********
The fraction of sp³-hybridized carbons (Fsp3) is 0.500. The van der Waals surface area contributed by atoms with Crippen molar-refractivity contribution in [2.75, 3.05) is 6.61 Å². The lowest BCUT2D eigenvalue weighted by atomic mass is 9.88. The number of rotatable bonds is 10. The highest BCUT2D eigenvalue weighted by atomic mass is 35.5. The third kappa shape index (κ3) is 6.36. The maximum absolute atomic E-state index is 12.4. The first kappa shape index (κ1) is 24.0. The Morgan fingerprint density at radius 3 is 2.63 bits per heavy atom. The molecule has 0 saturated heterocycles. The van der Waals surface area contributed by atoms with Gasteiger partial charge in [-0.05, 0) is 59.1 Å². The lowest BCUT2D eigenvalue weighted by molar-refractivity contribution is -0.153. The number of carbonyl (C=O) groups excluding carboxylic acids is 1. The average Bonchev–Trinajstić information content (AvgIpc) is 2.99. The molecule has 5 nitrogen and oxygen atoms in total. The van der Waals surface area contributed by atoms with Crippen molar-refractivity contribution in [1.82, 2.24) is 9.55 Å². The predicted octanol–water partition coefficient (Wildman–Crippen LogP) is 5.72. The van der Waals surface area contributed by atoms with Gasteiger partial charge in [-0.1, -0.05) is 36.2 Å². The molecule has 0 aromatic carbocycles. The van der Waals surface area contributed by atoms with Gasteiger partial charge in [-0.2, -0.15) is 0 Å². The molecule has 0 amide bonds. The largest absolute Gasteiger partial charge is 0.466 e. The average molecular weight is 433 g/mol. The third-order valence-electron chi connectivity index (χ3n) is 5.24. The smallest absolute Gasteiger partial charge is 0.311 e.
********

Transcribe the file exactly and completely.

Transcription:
The fraction of sp³-hybridized carbons (Fsp3) is 0.500. The van der Waals surface area contributed by atoms with Crippen molar-refractivity contribution in [2.75, 3.05) is 6.61 Å². The lowest BCUT2D eigenvalue weighted by atomic mass is 9.88. The number of rotatable bonds is 10. The highest BCUT2D eigenvalue weighted by atomic mass is 35.5. The third kappa shape index (κ3) is 6.36. The maximum absolute atomic E-state index is 12.4. The first kappa shape index (κ1) is 24.0. The Morgan fingerprint density at radius 3 is 2.63 bits per heavy atom. The molecule has 0 saturated heterocycles. The van der Waals surface area contributed by atoms with Gasteiger partial charge in [-0.05, 0) is 59.1 Å². The lowest BCUT2D eigenvalue weighted by molar-refractivity contribution is -0.153. The number of carbonyl (C=O) groups excluding carboxylic acids is 1. The average Bonchev–Trinajstić information content (AvgIpc) is 2.99. The molecule has 5 nitrogen and oxygen atoms in total. The van der Waals surface area contributed by atoms with Crippen molar-refractivity contribution in [1.82, 2.24) is 9.55 Å². The predicted octanol–water partition coefficient (Wildman–Crippen LogP) is 5.72. The van der Waals surface area contributed by atoms with Gasteiger partial charge in [-0.1, -0.05) is 36.2 Å². The molecule has 0 aromatic carbocycles. The van der Waals surface area contributed by atoms with Gasteiger partial charge in [-0.2, -0.15) is 0 Å². The molecule has 0 amide bonds. The largest absolute Gasteiger partial charge is 0.466 e. The average molecular weight is 433 g/mol. The third-order valence-electron chi connectivity index (χ3n) is 5.24. The smallest absolute Gasteiger partial charge is 0.311 e.